“The increasing prevalence of syndicated loans in real estate projects suggests that banks are actively seeking avenues to reengage in the market, despite prevailing levels of risk,” notes Weronika Guerquin-Koryzma. “Furthermore, there is a growing appetite for alternative forms of financing, with foreign funds entering the Polish market to offer such solutions.”

The rise of syndicated loans underscores a shift in the financing landscape, with banks adapting their strategies to navigate evolving market conditions and seize emerging opportunities. This trend reflects a broader trend towards diversification and innovation within the real estate financing ecosystem, as stakeholders seek to optimize capital structures and mitigate risk.

Looking ahead, the outlook for Warsaw’s office market remains cautiously optimistic, buoyed by potential catalysts for recovery and ongoing efforts to adapt to changing market dynamics. By embracing innovation, leveraging strategic partnerships, and navigating regulatory complexities, stakeholders can navigate the challenges and capitalize on opportunities presented by Warsaw’s dynamic office market.

Shifting Dynamics: Assessing Changes in the Polish Office Market Amidst External Pressures

The Polish office market is witnessing a notable shift in investor dynamics, attributed in part to the ongoing conflict in Ukraine. Investors from outside the Central and Eastern European (CEE) region have exhibited decreased activity in the market, while counterparts from neighboring countries such as the Czech Republic, Hungary, and the Baltic states—particularly Lithuania and Sweden—have emerged as predominant asset buyers in recent transactions.

Veronica Guerquin-Koryzma, a prominent figure in the real estate sector, remarked, “The market abhors a vacuum. In our view, the period of limbo we are now facing is coming to an end. Both buyers and sellers will want to increase activity, and this will encourage a recovery in the market.” Indeed, the market’s inherent flexibility enables it to adapt swiftly to changing conditions, fostering resilience and facilitating adaptation amidst evolving geopolitical landscapes.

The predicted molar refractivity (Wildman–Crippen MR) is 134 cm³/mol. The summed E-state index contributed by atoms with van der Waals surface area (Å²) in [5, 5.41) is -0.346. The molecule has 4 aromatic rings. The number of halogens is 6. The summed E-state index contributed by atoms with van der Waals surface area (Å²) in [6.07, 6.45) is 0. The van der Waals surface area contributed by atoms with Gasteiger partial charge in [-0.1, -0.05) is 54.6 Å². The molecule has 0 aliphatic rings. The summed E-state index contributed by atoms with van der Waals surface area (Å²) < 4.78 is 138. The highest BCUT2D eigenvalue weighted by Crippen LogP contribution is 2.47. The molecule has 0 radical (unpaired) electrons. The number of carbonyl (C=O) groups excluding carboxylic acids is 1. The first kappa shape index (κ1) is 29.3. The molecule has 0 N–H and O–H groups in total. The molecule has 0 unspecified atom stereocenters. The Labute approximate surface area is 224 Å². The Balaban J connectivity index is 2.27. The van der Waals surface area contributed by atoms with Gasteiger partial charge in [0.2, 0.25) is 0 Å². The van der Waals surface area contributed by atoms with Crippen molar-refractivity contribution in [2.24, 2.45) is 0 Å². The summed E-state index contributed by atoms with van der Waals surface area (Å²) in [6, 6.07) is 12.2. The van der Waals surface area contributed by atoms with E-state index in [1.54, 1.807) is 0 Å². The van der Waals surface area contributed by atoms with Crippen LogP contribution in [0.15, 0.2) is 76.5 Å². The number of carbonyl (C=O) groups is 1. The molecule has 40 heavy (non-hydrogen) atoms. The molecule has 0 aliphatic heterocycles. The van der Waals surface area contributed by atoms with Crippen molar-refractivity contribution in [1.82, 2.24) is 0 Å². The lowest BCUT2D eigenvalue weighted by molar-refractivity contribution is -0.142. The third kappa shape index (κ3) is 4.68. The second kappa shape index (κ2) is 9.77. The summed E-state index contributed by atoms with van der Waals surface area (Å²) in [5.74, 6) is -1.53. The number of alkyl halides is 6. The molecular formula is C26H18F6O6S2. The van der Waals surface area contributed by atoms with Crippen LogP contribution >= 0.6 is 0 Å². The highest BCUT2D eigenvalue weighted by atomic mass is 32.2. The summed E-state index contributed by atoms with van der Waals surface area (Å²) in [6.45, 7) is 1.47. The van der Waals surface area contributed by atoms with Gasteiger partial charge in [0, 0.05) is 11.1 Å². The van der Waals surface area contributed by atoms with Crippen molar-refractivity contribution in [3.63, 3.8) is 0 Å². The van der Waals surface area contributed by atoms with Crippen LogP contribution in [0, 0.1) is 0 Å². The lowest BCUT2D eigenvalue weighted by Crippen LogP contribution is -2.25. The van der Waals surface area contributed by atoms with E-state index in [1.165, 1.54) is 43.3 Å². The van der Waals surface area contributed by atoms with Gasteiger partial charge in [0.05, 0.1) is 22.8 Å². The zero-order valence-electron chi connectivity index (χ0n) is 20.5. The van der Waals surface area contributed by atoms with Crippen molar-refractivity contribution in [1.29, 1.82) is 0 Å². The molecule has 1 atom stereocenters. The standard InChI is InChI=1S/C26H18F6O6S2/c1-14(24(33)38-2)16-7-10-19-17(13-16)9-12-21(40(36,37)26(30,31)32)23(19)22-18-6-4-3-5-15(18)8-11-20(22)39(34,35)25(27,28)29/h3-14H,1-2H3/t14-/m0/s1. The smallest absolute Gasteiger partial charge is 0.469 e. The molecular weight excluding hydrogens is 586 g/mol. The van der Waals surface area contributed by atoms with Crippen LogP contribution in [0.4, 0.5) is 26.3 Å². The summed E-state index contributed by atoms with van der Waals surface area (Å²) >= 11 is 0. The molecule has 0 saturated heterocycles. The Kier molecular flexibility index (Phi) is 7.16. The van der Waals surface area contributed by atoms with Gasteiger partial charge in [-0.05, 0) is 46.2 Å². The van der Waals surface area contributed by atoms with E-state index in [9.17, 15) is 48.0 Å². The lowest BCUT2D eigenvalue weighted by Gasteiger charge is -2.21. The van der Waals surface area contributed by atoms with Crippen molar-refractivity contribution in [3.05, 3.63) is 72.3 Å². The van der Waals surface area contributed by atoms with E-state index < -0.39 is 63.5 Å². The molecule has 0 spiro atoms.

An illustrative example of this adaptive capacity is the increasing allocation of office space to co-working environments—a response to shifting working models and the growing demand from smaller companies for flexible lease arrangements. Additionally, the emergence of mixed-use projects, integrating diverse functions within a single building, reflects a broader trend towards urban multifunctionality.

Moreover, there is a discernible trend across Europe towards repurposing buildings, particularly from office to residential use—an evolution that is also observable in Poland. This reflects shifting market preferences and underscores the imperative for real estate stakeholders to remain agile and responsive to evolving consumer demands.

The evolution of lease agreements further underscores the market’s adaptability, with tenants increasingly seeking shorter lease durations and rights to adjust office space allocations during the lease term—a reflection of the need for flexibility in navigating uncertain external conditions. Notably, there is a growing emphasis on controlling operating costs, particularly utility consumption, as both landlords and tenants prioritize Environmental, Social, and Governance (ESG) considerations.

The quest for sustainability and modernization is further underscored by the impending challenge posed by ageing office buildings, which risk falling short of zero-emission standards in the near future. This trend, prevalent in Western Europe, is beginning to reverberate in the Polish market, prompting stakeholders to confront the imperative of modernizing existing infrastructure and securing the necessary financial resources to do so.

Echoing these sentiments, legal experts at Baker McKenzie concur that modernizing buildings and navigating the financial complexities associated with such endeavors will emerge as critical challenges in the coming years. As stakeholders grapple with these multifaceted challenges, there exists a unique opportunity to foster innovation, drive sustainability, and shape the future trajectory of the Polish office market.

Through collaboration, creativity, and a commitment to adaptation, the industry stands poised to navigate the complexities of the evolving real estate landscape and emerge stronger and more resilient in the years ahead.

Jann Confield
Jann Confield